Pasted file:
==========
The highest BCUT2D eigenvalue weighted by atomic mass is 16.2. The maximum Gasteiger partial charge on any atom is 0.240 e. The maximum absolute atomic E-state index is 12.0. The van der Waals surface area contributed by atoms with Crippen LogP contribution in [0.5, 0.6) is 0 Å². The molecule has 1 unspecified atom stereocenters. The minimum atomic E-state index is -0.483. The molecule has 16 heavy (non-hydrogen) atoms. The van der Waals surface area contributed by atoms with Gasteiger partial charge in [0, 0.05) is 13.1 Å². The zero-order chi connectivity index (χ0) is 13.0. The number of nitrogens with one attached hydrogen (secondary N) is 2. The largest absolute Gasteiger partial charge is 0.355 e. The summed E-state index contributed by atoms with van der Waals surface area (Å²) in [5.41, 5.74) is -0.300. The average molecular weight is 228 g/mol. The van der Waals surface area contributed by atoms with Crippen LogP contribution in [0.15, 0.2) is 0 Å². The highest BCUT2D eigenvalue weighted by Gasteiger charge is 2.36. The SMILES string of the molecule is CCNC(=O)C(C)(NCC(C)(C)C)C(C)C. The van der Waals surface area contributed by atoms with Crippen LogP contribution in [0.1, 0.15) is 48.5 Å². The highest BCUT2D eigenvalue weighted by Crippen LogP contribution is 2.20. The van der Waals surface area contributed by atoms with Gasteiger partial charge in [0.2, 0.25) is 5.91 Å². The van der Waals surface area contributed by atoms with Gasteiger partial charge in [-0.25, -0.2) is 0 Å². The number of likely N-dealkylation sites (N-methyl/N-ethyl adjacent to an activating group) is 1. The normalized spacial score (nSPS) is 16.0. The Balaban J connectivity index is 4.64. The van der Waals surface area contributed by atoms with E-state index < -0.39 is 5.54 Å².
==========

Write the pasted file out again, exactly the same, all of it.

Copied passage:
The highest BCUT2D eigenvalue weighted by atomic mass is 16.2. The maximum Gasteiger partial charge on any atom is 0.240 e. The maximum absolute atomic E-state index is 12.0. The van der Waals surface area contributed by atoms with Crippen LogP contribution in [0.5, 0.6) is 0 Å². The molecule has 1 unspecified atom stereocenters. The minimum atomic E-state index is -0.483. The molecule has 16 heavy (non-hydrogen) atoms. The van der Waals surface area contributed by atoms with Gasteiger partial charge in [0, 0.05) is 13.1 Å². The zero-order chi connectivity index (χ0) is 13.0. The number of nitrogens with one attached hydrogen (secondary N) is 2. The largest absolute Gasteiger partial charge is 0.355 e. The summed E-state index contributed by atoms with van der Waals surface area (Å²) in [5.41, 5.74) is -0.300. The average molecular weight is 228 g/mol. The van der Waals surface area contributed by atoms with Crippen LogP contribution in [0.15, 0.2) is 0 Å². The highest BCUT2D eigenvalue weighted by Gasteiger charge is 2.36. The SMILES string of the molecule is CCNC(=O)C(C)(NCC(C)(C)C)C(C)C. The van der Waals surface area contributed by atoms with Crippen LogP contribution in [0.1, 0.15) is 48.5 Å². The highest BCUT2D eigenvalue weighted by Crippen LogP contribution is 2.20. The van der Waals surface area contributed by atoms with Gasteiger partial charge in [0.2, 0.25) is 5.91 Å². The van der Waals surface area contributed by atoms with Gasteiger partial charge in [-0.25, -0.2) is 0 Å². The number of likely N-dealkylation sites (N-methyl/N-ethyl adjacent to an activating group) is 1. The normalized spacial score (nSPS) is 16.0. The Balaban J connectivity index is 4.64. The van der Waals surface area contributed by atoms with E-state index < -0.39 is 5.54 Å².